It's really magnanimous of him, really. Especially because his boots are torn to shreds (much like one of my pairs of converse. You should all see them. It's sad. I should just throw them away and get new ones) and he can't even use Malacus' shoes because they're too small. But he doesn't make Malacus feel guilty or anything. He just walks next to him as Malacus talks his ear off, and I really get this sense that Logen like Malacus. He's taking care of him. And I really have to wonder how much of that is because he wants to find the Magus and how much of it is because he misses his family and his boys and just wants to have someone to protect again. It's a nice dynamic.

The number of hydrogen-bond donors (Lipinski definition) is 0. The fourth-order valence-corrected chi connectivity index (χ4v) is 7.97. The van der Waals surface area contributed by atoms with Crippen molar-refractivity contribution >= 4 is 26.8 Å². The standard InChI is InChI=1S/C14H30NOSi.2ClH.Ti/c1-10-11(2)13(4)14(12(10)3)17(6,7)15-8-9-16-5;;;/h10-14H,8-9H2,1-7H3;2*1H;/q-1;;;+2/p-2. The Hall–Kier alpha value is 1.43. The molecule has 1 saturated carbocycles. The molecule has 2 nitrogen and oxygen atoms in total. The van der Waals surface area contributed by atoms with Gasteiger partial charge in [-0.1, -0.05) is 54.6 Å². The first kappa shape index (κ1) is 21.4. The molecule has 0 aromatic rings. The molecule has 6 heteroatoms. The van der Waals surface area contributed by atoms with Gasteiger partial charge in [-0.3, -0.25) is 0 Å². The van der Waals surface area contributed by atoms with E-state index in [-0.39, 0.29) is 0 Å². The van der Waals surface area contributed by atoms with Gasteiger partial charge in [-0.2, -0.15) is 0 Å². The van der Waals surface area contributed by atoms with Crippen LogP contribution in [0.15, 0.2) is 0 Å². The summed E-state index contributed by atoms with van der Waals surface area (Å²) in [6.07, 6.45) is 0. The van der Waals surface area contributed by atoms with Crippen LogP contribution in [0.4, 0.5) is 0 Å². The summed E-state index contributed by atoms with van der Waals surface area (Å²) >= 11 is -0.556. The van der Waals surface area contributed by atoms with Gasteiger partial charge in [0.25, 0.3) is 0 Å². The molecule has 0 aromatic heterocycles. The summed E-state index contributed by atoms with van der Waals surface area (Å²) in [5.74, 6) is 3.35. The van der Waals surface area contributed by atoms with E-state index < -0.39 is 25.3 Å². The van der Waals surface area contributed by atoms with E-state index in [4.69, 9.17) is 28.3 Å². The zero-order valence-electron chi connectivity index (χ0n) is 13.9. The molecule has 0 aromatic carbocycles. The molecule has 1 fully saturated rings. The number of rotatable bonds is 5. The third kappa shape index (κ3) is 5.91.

Oh but wait. The chapter's not over. They're walking, and suddenly they have at least 3 bandits attacking them-- there might be more in the trees and Logen instantly goes into survival mode. He knows the odds are not in his favor, but he fights anyway, with all that he's got. It's brutal. He spits the fire spirit at one of the bandits' faces, burning him to death, and he stabs another through the chest, and just basically demolishes everyone. And then there's a fourth guy who was firing arrows from the trees, and he takes him out as well. He's not really particularly focused on protecting Malacus (which makes it super lucky for him that he's still alive at the end of the chapter), but he fights with everything so he can live to the next day. In the end, all the bandits are dead, the horse is gone, and Logen has a nice cut down his arm, as well as some cuts in his head. And his sword is broken. But he and Malacus are alive, and they resolve to get the boot of one of the bandits for Logen to wear and then see if any of the bandits had food. The end.